Kinetics under different experimental conditions – some cautions <ul><li>Main reasons for studying the kinetics of thermal decompositions. </li></ul><ul><li>Product quality </li></ul><ul><li>Thermal stability </li></ul><ul><li>Chemical processes in the transformation </li></ul><ul><li>Kinetic triplet-isothermal, poly thermal atmosphere </li></ul><ul><li>Activation parameters should be stated with specifying the kinetic triplet. At least like under vacuum etc. </li></ul><ul><li>Single heating rate data should be avoided </li></ul><ul><li>Model filling multi heating rate data under the triplet </li></ul><ul><li>Iso-conversional methods (ozawa, Friedmann) are sensitive to experimental noise. </li></ul>
Some questions but not complete list <ul><li>What is the significance of the values of A when they differ from the conventional expected value of 10 13 s -1 ? </li></ul><ul><li>The value of the activation energy is not in the range of conventional bond breaking and bond formation. If the value were to differ considerably what does it signify? </li></ul><ul><li>When the values of A is far different very low or very high how are they to be accounted? </li></ul>
The mechanism of reaction in solid state may be different from that occurring in homogeneous systems, where movement and collision are envisaged as initiating steps of the reaction. In solids, the species are immobilized and hence this type of collisions may not be the initiator of the reaction. The reactions ( at least some of the reactions in solid state) may be due to bond activation through electronic energy or through phonon activation.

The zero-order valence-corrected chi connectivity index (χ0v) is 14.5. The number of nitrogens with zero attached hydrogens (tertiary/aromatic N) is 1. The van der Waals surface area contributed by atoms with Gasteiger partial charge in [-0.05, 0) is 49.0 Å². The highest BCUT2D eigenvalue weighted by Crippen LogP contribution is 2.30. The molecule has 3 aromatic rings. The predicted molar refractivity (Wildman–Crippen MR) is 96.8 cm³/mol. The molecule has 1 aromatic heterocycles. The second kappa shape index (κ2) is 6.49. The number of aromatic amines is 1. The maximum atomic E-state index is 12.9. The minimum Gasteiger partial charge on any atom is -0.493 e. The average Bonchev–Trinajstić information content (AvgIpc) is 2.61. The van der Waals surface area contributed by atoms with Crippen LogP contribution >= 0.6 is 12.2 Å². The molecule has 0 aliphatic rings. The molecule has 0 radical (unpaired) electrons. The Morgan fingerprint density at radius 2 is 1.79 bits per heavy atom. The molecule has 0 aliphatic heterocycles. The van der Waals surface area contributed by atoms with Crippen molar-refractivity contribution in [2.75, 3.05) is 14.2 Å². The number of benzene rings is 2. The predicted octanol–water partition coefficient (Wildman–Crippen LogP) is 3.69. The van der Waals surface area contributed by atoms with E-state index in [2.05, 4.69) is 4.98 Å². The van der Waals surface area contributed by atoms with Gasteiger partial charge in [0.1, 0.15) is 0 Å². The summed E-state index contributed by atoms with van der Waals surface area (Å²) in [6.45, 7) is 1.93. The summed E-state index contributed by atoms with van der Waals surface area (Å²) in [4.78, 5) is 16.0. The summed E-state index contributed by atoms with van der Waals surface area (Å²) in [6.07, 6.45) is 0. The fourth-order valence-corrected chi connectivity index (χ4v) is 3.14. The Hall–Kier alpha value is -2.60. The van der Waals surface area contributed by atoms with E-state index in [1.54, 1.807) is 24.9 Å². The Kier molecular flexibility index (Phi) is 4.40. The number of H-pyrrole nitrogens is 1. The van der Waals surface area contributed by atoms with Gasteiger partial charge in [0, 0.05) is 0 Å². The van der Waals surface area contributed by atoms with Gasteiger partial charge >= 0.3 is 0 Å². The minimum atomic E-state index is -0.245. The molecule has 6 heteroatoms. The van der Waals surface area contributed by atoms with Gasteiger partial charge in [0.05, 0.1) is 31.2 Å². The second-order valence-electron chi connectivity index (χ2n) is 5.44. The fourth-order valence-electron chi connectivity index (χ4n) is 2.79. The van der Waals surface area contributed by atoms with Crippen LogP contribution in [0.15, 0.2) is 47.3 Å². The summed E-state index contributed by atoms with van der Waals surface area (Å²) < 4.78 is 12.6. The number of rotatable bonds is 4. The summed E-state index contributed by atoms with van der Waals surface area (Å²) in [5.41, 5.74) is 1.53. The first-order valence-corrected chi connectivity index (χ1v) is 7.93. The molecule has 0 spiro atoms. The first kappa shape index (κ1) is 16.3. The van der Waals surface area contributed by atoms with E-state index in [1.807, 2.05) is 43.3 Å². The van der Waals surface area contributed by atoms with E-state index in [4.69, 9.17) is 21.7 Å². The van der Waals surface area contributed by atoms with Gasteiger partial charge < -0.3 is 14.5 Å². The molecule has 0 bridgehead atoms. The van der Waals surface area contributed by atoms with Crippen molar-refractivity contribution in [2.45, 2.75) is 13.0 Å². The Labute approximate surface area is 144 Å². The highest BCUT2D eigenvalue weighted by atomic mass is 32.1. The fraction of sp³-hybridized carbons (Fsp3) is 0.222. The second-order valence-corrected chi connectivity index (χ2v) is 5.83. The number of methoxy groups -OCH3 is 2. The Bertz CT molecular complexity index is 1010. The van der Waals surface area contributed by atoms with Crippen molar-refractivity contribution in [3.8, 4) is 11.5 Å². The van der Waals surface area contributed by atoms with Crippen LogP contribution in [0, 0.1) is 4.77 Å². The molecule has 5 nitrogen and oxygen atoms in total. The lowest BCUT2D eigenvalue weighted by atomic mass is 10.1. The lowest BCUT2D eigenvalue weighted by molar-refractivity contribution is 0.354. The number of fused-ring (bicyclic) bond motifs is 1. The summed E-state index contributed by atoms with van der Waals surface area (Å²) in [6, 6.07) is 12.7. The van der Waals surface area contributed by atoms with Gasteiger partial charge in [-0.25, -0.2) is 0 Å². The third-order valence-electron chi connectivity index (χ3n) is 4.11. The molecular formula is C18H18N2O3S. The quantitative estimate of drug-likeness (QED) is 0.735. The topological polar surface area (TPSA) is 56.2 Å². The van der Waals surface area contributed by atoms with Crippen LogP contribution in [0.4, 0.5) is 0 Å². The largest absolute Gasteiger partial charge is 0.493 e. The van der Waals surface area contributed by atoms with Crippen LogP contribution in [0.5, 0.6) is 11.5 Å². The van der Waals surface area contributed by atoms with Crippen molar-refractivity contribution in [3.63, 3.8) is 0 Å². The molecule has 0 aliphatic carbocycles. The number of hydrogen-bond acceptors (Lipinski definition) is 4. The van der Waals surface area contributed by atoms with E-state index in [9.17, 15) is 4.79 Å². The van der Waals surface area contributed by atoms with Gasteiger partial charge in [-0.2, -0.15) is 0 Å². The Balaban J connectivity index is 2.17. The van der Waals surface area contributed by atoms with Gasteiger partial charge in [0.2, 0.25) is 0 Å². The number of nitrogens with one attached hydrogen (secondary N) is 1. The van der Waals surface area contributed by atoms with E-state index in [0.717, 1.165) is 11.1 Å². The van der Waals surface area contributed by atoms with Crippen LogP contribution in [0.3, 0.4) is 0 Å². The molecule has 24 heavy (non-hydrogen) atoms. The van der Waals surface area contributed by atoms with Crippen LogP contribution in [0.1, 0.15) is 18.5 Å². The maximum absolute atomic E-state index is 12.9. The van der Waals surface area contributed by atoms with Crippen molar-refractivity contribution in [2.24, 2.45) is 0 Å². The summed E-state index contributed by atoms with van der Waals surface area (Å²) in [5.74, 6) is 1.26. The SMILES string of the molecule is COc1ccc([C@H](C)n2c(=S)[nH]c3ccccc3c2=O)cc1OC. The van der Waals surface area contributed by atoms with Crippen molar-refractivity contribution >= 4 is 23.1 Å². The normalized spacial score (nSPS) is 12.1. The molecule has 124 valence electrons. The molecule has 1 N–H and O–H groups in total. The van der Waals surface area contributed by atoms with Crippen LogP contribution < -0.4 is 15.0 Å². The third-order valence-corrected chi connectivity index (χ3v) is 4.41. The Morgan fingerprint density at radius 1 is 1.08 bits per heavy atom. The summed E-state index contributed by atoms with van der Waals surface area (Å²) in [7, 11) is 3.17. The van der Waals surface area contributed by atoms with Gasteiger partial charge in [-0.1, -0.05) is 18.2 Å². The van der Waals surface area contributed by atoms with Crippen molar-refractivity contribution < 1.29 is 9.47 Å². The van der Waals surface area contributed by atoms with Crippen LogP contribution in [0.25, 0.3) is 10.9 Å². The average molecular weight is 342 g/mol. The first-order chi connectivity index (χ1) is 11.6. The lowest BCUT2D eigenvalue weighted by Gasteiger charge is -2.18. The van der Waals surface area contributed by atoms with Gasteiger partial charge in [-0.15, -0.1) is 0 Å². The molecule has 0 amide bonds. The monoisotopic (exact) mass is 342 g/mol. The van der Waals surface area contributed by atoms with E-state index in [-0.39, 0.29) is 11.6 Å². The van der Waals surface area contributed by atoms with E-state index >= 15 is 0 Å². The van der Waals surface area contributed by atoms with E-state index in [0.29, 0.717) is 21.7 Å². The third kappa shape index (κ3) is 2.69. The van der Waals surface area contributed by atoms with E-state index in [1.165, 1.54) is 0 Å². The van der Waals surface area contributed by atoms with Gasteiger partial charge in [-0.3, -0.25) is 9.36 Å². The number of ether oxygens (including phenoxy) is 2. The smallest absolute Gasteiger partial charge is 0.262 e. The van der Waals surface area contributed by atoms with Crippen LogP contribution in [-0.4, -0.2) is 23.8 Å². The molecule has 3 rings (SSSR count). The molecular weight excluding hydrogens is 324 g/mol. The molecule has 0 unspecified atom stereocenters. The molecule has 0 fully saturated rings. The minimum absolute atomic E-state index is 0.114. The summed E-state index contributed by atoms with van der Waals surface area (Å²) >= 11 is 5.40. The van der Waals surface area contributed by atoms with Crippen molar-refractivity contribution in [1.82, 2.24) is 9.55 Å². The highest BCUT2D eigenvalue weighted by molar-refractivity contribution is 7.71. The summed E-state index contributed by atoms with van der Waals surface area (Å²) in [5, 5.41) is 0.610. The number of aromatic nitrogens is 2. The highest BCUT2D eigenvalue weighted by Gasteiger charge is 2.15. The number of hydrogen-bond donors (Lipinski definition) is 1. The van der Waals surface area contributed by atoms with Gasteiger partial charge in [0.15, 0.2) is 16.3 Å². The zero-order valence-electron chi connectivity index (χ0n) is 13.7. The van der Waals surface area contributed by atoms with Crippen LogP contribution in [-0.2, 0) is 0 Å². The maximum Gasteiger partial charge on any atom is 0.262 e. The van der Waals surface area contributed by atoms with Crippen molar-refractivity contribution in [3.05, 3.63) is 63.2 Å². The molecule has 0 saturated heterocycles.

If softening and melting were to precede the solid state reaction, then one can visualize the reaction sequence as in homogeneous medium. The variation of E with α the extent of reaction, (smooth or abrupt) denotes the nature of consecutive steps involved in solid state reactions. If the solid state reaction proceeds by the development and growth of a reaction interface, then the local strain, imperfections, the crystalline phases of the reactants and products all will contribute to the acceleration or deceleration of reaction rates as well as for the change of Ea with α. It is not yet clear how the various forms of the intervening phase, like a molten product, a defect crystalline phase or reorganizations in react ( like removal of water) could provide a chemical environment where the conventional Polanyi-Wigner treatment will be as much applicable as in homogeneous phase .
In terms of energy transfer, the species in the interracial zone is more ordered in homogeneous liquid medium, but less ordered as compared to the fully crystalline phase. The in-between crystalline phases (interface region) may provide additional allowed energy levein the forbidden regions of energy bands in the solid. The electronic energy levethough normally follow Fermi-Dirac statistics, can approximate to Maxwell-Boltzmann distribution under the temperature conditions employed for the solid state reaction. If this situation prevaithen one can justify the use of Arrhenius equation for evaluating Ea and pre-exponential factor. If on the other hand phonons are the mode of activation, then one can expect the Bose-Einstein statistics will approximate to Maxwell-Boltzmann distribution for the conditions prevailing under reaction conditions and hence the use of Arrhenius equation can still be justified. Though the summary of the arguments given justify the use of Arrhenius type of relationship to evaluate the kinetic parameters ( Ea and ln A) it has not provided any explanation for the variation of Ea and ln A. These variations are considered in terms of compensation between Ea and ln A, or by the variation of one ( Ea o